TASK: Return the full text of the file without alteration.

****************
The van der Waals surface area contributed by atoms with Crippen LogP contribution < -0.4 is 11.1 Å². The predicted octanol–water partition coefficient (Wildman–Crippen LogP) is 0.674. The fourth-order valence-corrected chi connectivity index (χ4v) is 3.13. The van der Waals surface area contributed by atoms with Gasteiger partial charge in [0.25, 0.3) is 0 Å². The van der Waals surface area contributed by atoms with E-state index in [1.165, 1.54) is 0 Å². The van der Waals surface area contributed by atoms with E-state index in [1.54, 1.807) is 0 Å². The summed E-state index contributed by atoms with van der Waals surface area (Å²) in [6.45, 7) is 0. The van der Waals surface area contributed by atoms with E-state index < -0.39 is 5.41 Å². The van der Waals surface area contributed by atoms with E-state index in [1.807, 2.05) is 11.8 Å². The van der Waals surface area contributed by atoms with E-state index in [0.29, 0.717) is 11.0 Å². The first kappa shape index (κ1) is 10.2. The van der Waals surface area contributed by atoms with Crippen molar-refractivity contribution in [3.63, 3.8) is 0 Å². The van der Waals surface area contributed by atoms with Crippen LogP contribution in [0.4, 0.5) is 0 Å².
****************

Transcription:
The van der Waals surface area contributed by atoms with Crippen LogP contribution < -0.4 is 11.1 Å². The predicted octanol–water partition coefficient (Wildman–Crippen LogP) is 0.674. The fourth-order valence-corrected chi connectivity index (χ4v) is 3.13. The van der Waals surface area contributed by atoms with Gasteiger partial charge in [0.25, 0.3) is 0 Å². The van der Waals surface area contributed by atoms with E-state index in [1.165, 1.54) is 0 Å². The van der Waals surface area contributed by atoms with E-state index in [1.54, 1.807) is 0 Å². The summed E-state index contributed by atoms with van der Waals surface area (Å²) in [6.45, 7) is 0. The van der Waals surface area contributed by atoms with E-state index < -0.39 is 5.41 Å². The van der Waals surface area contributed by atoms with E-state index in [1.807, 2.05) is 11.8 Å². The van der Waals surface area contributed by atoms with E-state index in [0.29, 0.717) is 11.0 Å². The first kappa shape index (κ1) is 10.2. The van der Waals surface area contributed by atoms with Crippen molar-refractivity contribution in [3.63, 3.8) is 0 Å². The van der Waals surface area contributed by atoms with Crippen LogP contribution in [0.4, 0.5) is 0 Å².